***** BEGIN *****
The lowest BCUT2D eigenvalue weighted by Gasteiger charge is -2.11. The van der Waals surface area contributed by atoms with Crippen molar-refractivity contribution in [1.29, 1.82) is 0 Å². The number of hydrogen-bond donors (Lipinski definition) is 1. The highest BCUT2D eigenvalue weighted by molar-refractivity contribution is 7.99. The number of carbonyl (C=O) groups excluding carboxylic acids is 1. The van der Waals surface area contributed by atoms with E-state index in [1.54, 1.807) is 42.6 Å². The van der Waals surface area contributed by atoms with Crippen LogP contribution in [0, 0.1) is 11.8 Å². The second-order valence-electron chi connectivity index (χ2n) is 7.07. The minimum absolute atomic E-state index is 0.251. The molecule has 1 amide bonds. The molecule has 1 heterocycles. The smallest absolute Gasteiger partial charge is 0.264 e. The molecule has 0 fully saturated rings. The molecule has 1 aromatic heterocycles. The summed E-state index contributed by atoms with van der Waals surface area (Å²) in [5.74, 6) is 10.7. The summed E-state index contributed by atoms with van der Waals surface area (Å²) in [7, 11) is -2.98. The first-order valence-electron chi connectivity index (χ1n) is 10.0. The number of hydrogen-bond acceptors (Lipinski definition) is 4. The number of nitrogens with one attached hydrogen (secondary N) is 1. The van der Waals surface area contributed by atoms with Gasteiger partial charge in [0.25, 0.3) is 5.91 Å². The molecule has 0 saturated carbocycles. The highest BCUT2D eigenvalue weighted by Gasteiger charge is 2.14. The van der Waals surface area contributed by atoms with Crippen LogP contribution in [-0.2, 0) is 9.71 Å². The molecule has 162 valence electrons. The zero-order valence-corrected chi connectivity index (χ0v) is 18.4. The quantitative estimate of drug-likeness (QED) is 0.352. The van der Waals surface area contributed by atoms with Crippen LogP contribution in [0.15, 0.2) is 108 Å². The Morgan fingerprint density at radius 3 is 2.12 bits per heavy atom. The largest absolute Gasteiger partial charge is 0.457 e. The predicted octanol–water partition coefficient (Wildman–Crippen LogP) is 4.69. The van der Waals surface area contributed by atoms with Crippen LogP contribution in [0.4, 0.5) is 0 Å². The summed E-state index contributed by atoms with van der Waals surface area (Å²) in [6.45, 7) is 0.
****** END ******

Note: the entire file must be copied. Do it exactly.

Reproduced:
The lowest BCUT2D eigenvalue weighted by Gasteiger charge is -2.11. The van der Waals surface area contributed by atoms with Crippen molar-refractivity contribution in [1.29, 1.82) is 0 Å². The number of hydrogen-bond donors (Lipinski definition) is 1. The highest BCUT2D eigenvalue weighted by molar-refractivity contribution is 7.99. The number of carbonyl (C=O) groups excluding carboxylic acids is 1. The van der Waals surface area contributed by atoms with E-state index in [1.54, 1.807) is 42.6 Å². The van der Waals surface area contributed by atoms with Crippen LogP contribution in [0, 0.1) is 11.8 Å². The second-order valence-electron chi connectivity index (χ2n) is 7.07. The minimum absolute atomic E-state index is 0.251. The molecule has 1 amide bonds. The molecule has 1 heterocycles. The smallest absolute Gasteiger partial charge is 0.264 e. The molecule has 0 fully saturated rings. The molecule has 1 aromatic heterocycles. The summed E-state index contributed by atoms with van der Waals surface area (Å²) in [5.74, 6) is 10.7. The summed E-state index contributed by atoms with van der Waals surface area (Å²) in [7, 11) is -2.98. The first-order valence-electron chi connectivity index (χ1n) is 10.0. The number of hydrogen-bond acceptors (Lipinski definition) is 4. The number of nitrogens with one attached hydrogen (secondary N) is 1. The van der Waals surface area contributed by atoms with Gasteiger partial charge in [0.25, 0.3) is 5.91 Å². The molecule has 0 saturated carbocycles. The highest BCUT2D eigenvalue weighted by Gasteiger charge is 2.14. The van der Waals surface area contributed by atoms with Crippen LogP contribution in [-0.2, 0) is 9.71 Å². The molecule has 162 valence electrons. The zero-order valence-corrected chi connectivity index (χ0v) is 18.4. The quantitative estimate of drug-likeness (QED) is 0.352. The van der Waals surface area contributed by atoms with Crippen LogP contribution in [0.15, 0.2) is 108 Å². The Morgan fingerprint density at radius 3 is 2.12 bits per heavy atom. The largest absolute Gasteiger partial charge is 0.457 e. The predicted octanol–water partition coefficient (Wildman–Crippen LogP) is 4.69. The van der Waals surface area contributed by atoms with Crippen LogP contribution in [0.4, 0.5) is 0 Å². The summed E-state index contributed by atoms with van der Waals surface area (Å²) in [6.45, 7) is 0.